GPP talks with Ammar Al Attar and Nicoló Degiorgis

Join us on May 15 from 6.30 pm onward at the GPP gallery space as we speak with Ammar Al Attar and Nicoló Degiorgis, whose series “Prayer Rooms” and “Hidden Islam” (respectively) are part of our “Observing the Ritual” exhibition running at GPP from May 16 to August 27, 2016


Nicoló Degiorgis (b. 1985) is a photographer based in Bolzano-Bozen, Italy. His artistic practice focuses on the production of photobooks, published through his own imprint Rorhof which he co-founded with producer Eleonora Matteazzi. Based out of an old farm built in 1468 in Bolzano-Bozen in northern Italy, the studio works locally while distributing globally. Their unique workflow is designed not only to bring a book to production, but also to find new ways to incorporate photobooks into exhibition spaces. His primary motivation is to observe how marginalised and minority communities carve out a sustainable environment for themselves.


Nicolo’s first photobook, Hidden Islam, was published in 2012 and hailed as an immediate success. In 2014, it won the Paris Photo–Aperture Foundation Photo Book Award and was named “Book of the Year” at the prestigious Rencontres d’Arles photography festival in France. The book is already in its third edition and is well on its way to becoming not only a commercial success, but a bibliographical rarity.


Stemming from a sociological, anthropological and philosophical perspective, his most recent projects investigate the idea of Heimat, a German term with no equivalent in other languages, which denotes the relationship of a human being toward a certain spatial social unit, often expressed as homeland.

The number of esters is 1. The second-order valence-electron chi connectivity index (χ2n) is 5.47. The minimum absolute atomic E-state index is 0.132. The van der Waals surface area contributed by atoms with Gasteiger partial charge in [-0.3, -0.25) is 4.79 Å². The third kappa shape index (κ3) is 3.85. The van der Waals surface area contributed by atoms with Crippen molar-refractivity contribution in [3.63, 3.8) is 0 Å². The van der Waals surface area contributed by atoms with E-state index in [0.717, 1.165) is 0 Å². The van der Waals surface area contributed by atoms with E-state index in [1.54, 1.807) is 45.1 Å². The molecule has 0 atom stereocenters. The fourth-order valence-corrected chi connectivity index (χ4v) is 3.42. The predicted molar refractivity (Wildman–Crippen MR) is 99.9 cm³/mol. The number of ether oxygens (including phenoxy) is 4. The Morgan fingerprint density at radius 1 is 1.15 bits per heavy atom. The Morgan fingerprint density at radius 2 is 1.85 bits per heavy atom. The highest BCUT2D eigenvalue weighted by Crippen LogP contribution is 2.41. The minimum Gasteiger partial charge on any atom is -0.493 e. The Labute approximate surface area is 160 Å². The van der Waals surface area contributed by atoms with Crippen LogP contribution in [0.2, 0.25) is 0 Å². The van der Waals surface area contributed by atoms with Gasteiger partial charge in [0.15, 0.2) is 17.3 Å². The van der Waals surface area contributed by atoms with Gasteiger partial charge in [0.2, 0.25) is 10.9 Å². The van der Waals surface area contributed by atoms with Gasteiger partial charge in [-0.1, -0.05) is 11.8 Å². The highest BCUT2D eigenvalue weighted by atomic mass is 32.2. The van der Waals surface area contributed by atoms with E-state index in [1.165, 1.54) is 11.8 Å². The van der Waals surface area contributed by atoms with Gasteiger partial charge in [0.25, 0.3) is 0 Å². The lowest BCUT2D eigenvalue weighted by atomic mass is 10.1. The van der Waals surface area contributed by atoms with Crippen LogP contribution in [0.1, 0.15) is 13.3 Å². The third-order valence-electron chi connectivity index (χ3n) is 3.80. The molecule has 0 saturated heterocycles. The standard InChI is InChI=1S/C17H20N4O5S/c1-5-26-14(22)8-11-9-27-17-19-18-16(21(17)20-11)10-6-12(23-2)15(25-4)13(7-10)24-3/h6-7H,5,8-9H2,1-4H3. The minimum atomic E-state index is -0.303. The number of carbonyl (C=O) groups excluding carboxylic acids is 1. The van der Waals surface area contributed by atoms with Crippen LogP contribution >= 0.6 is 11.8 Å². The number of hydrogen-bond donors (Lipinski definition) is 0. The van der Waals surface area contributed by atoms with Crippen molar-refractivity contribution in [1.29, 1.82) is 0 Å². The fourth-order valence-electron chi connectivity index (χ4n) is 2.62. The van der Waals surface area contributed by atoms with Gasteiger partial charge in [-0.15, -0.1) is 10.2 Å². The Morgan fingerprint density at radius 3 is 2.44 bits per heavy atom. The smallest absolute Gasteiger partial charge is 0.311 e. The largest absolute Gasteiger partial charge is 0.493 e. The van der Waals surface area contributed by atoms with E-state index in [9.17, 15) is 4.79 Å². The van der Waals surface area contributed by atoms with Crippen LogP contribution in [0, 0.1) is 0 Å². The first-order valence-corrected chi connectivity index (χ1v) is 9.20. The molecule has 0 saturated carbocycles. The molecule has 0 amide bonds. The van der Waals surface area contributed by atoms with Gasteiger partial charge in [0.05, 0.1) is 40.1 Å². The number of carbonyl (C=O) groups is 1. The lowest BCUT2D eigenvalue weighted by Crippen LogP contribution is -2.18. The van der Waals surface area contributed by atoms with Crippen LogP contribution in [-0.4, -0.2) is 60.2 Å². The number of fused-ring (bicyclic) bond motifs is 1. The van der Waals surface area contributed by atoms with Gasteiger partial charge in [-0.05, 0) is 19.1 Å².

Ammar Al Attar (b. 1981) lives in Ajman in the United Arab Emirates. Completely self-taught, Al Attar’s practice seeks to not only document and translate but also methodically research and examine aspects of Emirati ritual, material culture, and geographic orientation that are increasingly illusive in his rapidly globalizing society. Al Attar’s Prayer Rooms, brought viewers into Muslim sacred spaces from impermanent ‘porta-mosques’ on roadsides, and simple neighborhood mosques, to sleek shopping mall and office complex prayer rooms in the UAE, Bahrain, and Saudi Arabia.


Al Attar often incorporates retro photographic equipment into his shoots. He hoards everything from slide projectors to large format cameras, dog-eared postcards and orphaned negatives and meticulously catalogues these clues to the past on the shelves of his Sharjah studio. His ongoing research project, Reverse Moments a collaboration with various long time studio photographers, collects stories and artifacts that compose the history of photography in the UAE, and curates these flashes into a critical emerging narrative.